This study investigated whether there is a relationship between first sexual experience at adolescence and the risk of dissolution of the first marriage. It was found that the risk of divorce greatly increased in teenage girls who had had their first sexual intercourse before 16 years of age. The risk of marital dissolution was not directly influenced by sexual debut at late adolescence. Adolescents who were involved in sexual intercourse and felt a need for it had lesser risk of marital dissolution than those who felt it as completely unwanted or had mixed feelings for their partner. Furthermore, this study concluded that the “timing and context” of the first sexual relationship in adolescence influence marital stability.
In the United States, there is an increased prevalence of female teenagers making their sexual debut at 15 to 17 years of age. This trend is a cause for serious concern, as these adolescents tend to have multiple sex partners, which increases the risk of acquiring venereal diseases and leads to an increased number of teenage pregnancies. Previous studies have focused on the role of virginity, sex with future husbands before marriage, and multiple sexual partners in the stability of a marriage. This study tried to establish the relationship between the timing of the first sexual intercourse, age of the partners, the desire for this sexual experience and the stability of a marriage.
* This research was based on a survey conducted by the National Center for Health Statistics (2006) on 7,643 women in the age group of 15 to 44 years.
* Statistical analyses were performed by using event-history models of first marriages that ended in divorce.
* Personal interviews lasting for 85 minutes followed by computer assisted self-answered interviews were carried out to collect the data.
* The questionnaire sought information on age and context of the first sexual intercourse, age during marriage, current marital status, whether the first intercourse was with a future partner, pregnancy before marriage, personal views on divorce, and the marital duration before divorce.
* Data on ethnicity, parental education, traumatic sexual experiences at childhood, and information on their husbands, such as age differences and whether the husband was married before and/or had children before marriage were taken into account.
* Six percent of the women who had had their first sexual intercourse before 14 years of age reported the experience as not completely wanted, while only 1 percent of the participants reported having wanted the sexual experience at that age.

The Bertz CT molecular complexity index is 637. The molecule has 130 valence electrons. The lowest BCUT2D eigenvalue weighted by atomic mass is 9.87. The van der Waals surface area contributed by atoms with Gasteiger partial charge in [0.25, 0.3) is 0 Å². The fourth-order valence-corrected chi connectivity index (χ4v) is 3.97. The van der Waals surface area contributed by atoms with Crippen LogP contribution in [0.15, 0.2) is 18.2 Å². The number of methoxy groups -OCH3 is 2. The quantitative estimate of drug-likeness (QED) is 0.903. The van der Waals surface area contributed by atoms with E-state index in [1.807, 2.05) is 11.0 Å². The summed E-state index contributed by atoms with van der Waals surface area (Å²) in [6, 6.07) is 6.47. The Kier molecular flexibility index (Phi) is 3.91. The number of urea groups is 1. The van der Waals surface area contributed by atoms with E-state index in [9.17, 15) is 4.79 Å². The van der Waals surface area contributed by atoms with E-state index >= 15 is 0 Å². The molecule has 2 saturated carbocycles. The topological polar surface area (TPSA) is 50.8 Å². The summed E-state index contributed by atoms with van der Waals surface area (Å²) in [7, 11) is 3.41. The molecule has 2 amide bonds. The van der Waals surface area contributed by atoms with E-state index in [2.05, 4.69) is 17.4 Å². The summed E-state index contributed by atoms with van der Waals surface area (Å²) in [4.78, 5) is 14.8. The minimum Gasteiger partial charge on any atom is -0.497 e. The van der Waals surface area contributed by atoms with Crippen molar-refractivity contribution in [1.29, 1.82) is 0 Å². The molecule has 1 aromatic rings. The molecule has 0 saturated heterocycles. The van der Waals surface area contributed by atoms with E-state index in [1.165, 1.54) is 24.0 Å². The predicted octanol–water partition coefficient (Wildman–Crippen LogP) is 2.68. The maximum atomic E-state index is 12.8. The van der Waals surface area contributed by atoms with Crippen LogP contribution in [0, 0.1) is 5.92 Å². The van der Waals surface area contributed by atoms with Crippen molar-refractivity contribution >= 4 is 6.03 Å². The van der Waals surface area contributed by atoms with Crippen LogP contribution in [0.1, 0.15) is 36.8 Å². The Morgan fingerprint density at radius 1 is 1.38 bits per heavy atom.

* About 31 percent of the women who had a sexual experience before age 18 (either wanted or unwanted) had divorced within five years of being first married when compared to only 15 percent of women who waited until adulthood (after turning 18) for their first sexual experience.
* Nearly 31 percent of women who had their first sexual experience at adolescence (or before age 18) had premarital sex with multiple partners while the same was reported in only 24 percent of women who waited until adulthood. About 29 percent of women who had an adolescent first sexual experience reported having conceived before marriage, when compared to only 15 percent of women who waited until adulthood for their first sexual experience.
* Women who had an unwanted first sexual experience at adolescence or who experienced it in a traumatic context had a relatively higher risk of divorce than those who chose to have the sexual experience of their own accord.
* First sexual experience occurring before age 16 or adolescent first intercourse experiences that were not completely wanted are linked to the highest risks of marital dissolution, but wanted first intercourse in later adolescence (age 16 to 18) is only indirectly linked to divorce.
Data was not available for the participants’ employment status, timing, extent of education, and other details. Data collected from one-third of the women who were divorced lacked information on the reason for the divorce. The results of this study were based on the desire of the first sexual experience; hence, there might be a chance of recall bias. The interpretation of “mixed feelings” at the time of first sexual experience in the questionnaire may also have resulted in bias.
This study concluded that the risk of divorce is a function of both age and the context (wanted or unwanted) of a first sexual experience. Increased divorce rates were observed in women who had an unwanted sexual experience before 16 years of age, and in those women who reported that their first sexual intercourse at adolescence was not completely wanted. The contributing factors of adolescent sex, which promote divorce at a later stage of marital life, are teen pregnancies, negative attitudes regarding marriage, multiple premarital sexual relationships, and having children before marriage. The results confirm that delayed first sexual intercourse (delayed until adulthood or until the time of marriage) predicts a long and stable marital status.
For More Information:
Adolescent Sexuality and the Risk of Marital Dissolution
Publication Journal: Journal of Marriage and Family, April 2011
By Anthony Paik; Department of Sociology, University of Iowa, Iowa City
*FYI Living Lab Reports Are Summaries of the Original Research.